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Wednesday, May 03, 2006

Why The East African Political Federation Is Dead In The Water

When former powerful Attorney General and later cabinet minister, Charles Mugane Njonjo issued a statement recently where he did not mince any words in saying that the proposed East African Federation was a waste of time, many Kenyans did not agree with his views. Especially when it is quite clear that he was one of the main powerful characters in President Kenyatta's government who pushed for the breaking of the then East African Community in 1977.

However the truth is that Njonjo knows a few things that many ordinary Kenyans do not know. And that is the fact that Tanzania was slowing down progress in the community considerably.

Ironically the current fast tracking initiative for an East African Federation has been slowed down tremendously by one nation, Tanzania. Had this issue been only between Kenya and Uganda, it would have been resolved a long time ago. And maybe the time has now come for the other East African nations, Kenya, Uganda, Burundi and Rwanda to seriously consider moving ahead with an East African Federation that excludes Tanzania whose people are not really interested in such a development.

Sources on the ground reveal to this writer that the vast majority of ordinary Tanzanians view Kenyans as a threat to employment opportunities within their country. Interestingly very few of them are thinking outside Tanzania at the moment despite the massive opportunities and the special Tanzanian talents in trade for instance that would see them prosper virtually anywhere in East Africa. The danger in this kind of thinking is that the Tanzanian "honeymoon economic growth" could end as suddenly as it began, especially if Kenya gets its act together. Economists give various reasons for this but one of the most obvious is that investors prefer Ugandan or Kenyan labour to Tanzanian. The only reason why many of them are in Tanzania is because the conditions are highly favorable to foreign investors unlike the situation in Kenya at the moment.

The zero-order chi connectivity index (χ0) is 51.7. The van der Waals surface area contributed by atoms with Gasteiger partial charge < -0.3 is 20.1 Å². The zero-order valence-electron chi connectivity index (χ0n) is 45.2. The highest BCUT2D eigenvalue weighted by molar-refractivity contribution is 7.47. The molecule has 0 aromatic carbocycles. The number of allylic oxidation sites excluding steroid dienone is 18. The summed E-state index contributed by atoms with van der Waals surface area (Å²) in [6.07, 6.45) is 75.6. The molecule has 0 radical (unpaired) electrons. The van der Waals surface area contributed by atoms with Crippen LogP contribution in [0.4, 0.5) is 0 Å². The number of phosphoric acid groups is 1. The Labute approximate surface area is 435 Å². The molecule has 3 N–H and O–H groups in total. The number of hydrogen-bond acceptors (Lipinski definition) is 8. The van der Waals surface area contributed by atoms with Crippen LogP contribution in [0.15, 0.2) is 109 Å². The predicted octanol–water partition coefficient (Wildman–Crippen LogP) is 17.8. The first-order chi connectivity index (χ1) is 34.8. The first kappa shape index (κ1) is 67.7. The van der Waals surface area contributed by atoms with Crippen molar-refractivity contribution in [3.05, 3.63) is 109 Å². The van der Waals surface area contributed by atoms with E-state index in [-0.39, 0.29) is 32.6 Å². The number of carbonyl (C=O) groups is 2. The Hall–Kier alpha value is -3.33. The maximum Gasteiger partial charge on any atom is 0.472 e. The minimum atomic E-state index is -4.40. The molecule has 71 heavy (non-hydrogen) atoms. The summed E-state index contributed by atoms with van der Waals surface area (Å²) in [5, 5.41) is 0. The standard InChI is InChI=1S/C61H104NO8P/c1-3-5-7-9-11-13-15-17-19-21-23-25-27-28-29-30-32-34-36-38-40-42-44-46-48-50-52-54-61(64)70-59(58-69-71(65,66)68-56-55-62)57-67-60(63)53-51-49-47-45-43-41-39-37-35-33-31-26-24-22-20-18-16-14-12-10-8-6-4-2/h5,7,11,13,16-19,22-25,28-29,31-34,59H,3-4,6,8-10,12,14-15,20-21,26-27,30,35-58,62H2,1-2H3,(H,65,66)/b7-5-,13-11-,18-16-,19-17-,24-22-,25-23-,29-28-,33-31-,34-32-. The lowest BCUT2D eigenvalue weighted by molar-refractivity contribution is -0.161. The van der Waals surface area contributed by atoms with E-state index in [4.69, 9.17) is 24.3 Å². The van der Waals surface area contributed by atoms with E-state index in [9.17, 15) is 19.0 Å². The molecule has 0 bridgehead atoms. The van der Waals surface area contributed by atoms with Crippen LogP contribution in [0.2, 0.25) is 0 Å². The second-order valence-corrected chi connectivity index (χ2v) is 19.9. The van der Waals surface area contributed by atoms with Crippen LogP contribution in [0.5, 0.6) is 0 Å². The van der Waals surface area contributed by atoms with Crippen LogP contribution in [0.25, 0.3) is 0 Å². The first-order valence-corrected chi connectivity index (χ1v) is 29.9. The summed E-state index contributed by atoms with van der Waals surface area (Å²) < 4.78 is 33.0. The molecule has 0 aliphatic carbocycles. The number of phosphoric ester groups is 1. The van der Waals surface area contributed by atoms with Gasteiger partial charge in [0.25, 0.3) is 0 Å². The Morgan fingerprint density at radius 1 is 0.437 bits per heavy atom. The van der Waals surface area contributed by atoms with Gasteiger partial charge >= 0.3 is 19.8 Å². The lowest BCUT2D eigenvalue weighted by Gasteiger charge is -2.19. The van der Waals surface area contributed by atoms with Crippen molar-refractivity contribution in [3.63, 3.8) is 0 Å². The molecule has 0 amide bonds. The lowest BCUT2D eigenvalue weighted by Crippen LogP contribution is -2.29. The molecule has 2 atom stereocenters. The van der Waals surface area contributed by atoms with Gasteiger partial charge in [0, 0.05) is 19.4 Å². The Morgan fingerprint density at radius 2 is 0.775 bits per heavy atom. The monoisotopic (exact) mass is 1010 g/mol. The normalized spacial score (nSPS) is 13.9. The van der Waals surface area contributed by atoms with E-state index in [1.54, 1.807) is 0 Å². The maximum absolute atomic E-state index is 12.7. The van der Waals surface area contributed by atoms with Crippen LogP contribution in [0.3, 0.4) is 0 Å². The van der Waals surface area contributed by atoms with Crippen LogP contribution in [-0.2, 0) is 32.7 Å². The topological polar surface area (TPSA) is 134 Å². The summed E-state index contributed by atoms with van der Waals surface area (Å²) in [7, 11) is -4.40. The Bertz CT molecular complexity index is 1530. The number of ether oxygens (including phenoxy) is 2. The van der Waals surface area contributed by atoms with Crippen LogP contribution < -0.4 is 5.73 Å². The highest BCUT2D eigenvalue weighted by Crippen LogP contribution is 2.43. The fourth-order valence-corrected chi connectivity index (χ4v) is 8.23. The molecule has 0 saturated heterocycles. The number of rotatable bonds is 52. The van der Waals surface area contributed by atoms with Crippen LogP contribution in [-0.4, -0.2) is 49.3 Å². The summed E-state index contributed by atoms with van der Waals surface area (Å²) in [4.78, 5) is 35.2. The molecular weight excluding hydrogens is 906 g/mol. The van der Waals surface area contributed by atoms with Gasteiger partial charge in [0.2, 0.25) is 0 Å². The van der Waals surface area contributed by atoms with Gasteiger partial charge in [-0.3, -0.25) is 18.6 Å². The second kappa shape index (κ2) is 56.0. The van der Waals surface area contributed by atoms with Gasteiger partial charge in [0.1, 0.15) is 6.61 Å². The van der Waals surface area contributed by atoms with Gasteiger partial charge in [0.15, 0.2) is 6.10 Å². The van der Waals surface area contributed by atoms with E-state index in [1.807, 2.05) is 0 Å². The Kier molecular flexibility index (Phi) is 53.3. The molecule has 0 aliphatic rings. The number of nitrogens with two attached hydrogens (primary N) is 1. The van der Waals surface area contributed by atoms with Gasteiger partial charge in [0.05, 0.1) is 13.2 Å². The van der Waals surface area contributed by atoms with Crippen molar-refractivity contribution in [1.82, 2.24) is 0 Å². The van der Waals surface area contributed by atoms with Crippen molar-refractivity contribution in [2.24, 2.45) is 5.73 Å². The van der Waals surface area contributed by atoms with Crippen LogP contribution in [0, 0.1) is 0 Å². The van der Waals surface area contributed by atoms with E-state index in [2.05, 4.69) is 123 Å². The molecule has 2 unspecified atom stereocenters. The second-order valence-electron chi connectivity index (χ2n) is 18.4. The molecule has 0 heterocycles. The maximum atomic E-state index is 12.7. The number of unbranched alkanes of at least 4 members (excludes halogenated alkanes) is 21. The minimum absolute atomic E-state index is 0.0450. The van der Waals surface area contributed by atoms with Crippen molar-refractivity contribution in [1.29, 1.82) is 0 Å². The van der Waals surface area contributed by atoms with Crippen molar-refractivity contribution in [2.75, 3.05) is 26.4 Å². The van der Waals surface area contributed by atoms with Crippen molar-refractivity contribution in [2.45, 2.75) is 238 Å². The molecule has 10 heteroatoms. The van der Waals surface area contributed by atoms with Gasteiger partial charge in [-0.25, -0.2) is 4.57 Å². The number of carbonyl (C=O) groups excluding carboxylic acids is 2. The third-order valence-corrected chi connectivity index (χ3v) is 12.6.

Listening to the speeches of President Kibaki and President Kikwete during the recent meeting in Arusha, it was easy to capture the tension and undercurrents. President Kibaki talked about the need to remove all trade barriers, and open the borders for the free movement of the peoples of East Africa and Kikwete talked about the incident of increased cross border crime and the need to co-operate to curb it.

The truth that even the most optimistic of Kenyans should be made aware of is that rather than opening up the borders for free movement of people, the vision of most Tanzanians for a bright future is one without any Kenyans in their country. The sooner this truth is realized the less time and public funds will be wasted in chasing the wind.

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